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Sabah Animation Creative Contents Centre_Sac3

AWAS – A Gift


After an exhausting journey of 2,286 miles from Seoul, his footstep finally made its first imprint at Kota Kinabalu. The distinction in language and looks of the people in Sabah definitely made a lasting initial impression to this South Korean artist. The cultural diversity of Sabah reflects not only on its dialects, traditional costumes, dance or music, it is also present in its unique local foods. With this notion in mind, Sean Se Hwan Roh has brilliantly created AWAS, Art Exhibition. AWAS, as the name suggest means caution or be careful in English. It is a common word in Malay language used as the road sign or signage to warn people. Amusingly, according to Se Hwan, AWAS is the first Malaysian word he notice when he arrived at Kota Kinabalu and thus his curiosity built up after he saw AWAS almost everywhere. It also served as a perfect reminder to Se Hwan on how little he knows and care about Malaysia and hence the need to get to know more about this country and its people. Personally to Se Hwan, the word ‘AWAS’; widely used in our public signage is the resonance of our local society’s understanding, caring and friendly personality.

In this exhibition, the whole showcase comprised of two things, portraits installation and video installation. The portraits and video are the result of intense discussion and sharing session between Se Hwan and SAC3’s dedicated exhibition team on some of Malaysia’s social issues. The six portraits of people chosen in this installation are based on the few characteristics and background of the featured persona. These portraits were taken from the random people found at Kota Kinabalu’s food markets known as Bazaar Ramadhan. Interestingly, these food markets are only available for a month during the annual fasting season for the Muslim community. In Se Hwan decade years of involvement as an artist, this is his first-ever work that feature portraits. All six portraits were taken as documentary portrait, without any pretentious settings. The portraits are strategically displayed on the wall as if the personas are all looking at the video installation that is suspended at the center of the gallery. Both of the portraits and video installation are meant to communicate the ideas and point of view of the artist and the fellow SAC3’s team from the positive side of the thoughtfully selected social issues.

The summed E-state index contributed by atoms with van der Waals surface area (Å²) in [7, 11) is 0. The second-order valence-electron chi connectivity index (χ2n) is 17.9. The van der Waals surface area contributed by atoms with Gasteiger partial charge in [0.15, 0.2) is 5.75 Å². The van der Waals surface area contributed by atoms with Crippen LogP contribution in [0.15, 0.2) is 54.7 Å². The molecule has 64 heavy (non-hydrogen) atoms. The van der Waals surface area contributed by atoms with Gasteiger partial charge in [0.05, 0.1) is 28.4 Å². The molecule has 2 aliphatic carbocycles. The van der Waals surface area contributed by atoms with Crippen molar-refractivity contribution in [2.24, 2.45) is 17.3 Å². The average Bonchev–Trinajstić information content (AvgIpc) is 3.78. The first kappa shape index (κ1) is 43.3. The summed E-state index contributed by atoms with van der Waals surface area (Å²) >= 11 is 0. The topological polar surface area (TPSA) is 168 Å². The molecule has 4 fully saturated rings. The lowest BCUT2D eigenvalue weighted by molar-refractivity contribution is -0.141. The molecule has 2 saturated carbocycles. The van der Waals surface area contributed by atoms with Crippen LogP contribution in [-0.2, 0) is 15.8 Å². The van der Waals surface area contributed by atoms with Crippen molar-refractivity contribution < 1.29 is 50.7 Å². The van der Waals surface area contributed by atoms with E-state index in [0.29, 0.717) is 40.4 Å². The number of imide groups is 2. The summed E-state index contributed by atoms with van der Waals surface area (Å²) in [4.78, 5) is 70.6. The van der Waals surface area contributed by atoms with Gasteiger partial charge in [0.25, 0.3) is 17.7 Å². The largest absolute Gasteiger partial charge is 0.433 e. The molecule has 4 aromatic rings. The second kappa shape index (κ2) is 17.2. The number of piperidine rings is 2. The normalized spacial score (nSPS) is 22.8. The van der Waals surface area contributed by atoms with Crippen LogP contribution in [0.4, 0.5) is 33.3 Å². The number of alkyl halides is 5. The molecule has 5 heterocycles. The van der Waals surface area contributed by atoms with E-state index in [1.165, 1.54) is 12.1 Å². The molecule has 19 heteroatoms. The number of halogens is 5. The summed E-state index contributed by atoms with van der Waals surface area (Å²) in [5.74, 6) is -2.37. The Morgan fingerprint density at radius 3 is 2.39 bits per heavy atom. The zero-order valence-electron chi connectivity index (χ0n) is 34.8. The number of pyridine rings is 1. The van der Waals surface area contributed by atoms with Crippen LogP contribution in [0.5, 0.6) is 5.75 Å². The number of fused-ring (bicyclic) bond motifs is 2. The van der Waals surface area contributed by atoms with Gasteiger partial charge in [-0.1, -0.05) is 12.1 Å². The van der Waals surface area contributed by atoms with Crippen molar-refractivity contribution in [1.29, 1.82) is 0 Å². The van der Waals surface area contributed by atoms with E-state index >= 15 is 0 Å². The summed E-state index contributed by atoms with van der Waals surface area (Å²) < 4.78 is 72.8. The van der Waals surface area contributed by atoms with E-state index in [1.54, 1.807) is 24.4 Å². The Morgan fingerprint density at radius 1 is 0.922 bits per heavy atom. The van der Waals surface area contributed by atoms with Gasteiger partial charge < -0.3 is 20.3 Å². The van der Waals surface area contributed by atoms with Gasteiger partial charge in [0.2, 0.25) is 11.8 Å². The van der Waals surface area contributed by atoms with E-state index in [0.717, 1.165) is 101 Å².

Through his work, Sean invites the audience to take a moment to think deeply and contemplate about the present day situations confronted by the public through the placement of each installation at the Digital Media Gallery. The floor plan is carefully planned to evoke meaningful thoughts about the issues we face and its effects in the future of Sabah. The artist immersed himself in learning about the psyche of the locals through his portraiture photography and video work. Each installation light heartedly reflects the problems of an average person on the street, and this also works as a way of recording human thought, feeling and memory built around the concerns. He arranged elements in layers to appeal to emotion and senses. In this retrospect, his works sees art to build-up the human spirit rather than breaking it down. As an artist, he desires to create something of great value – a gift.

Marina Abdul Ghanie_Sac3

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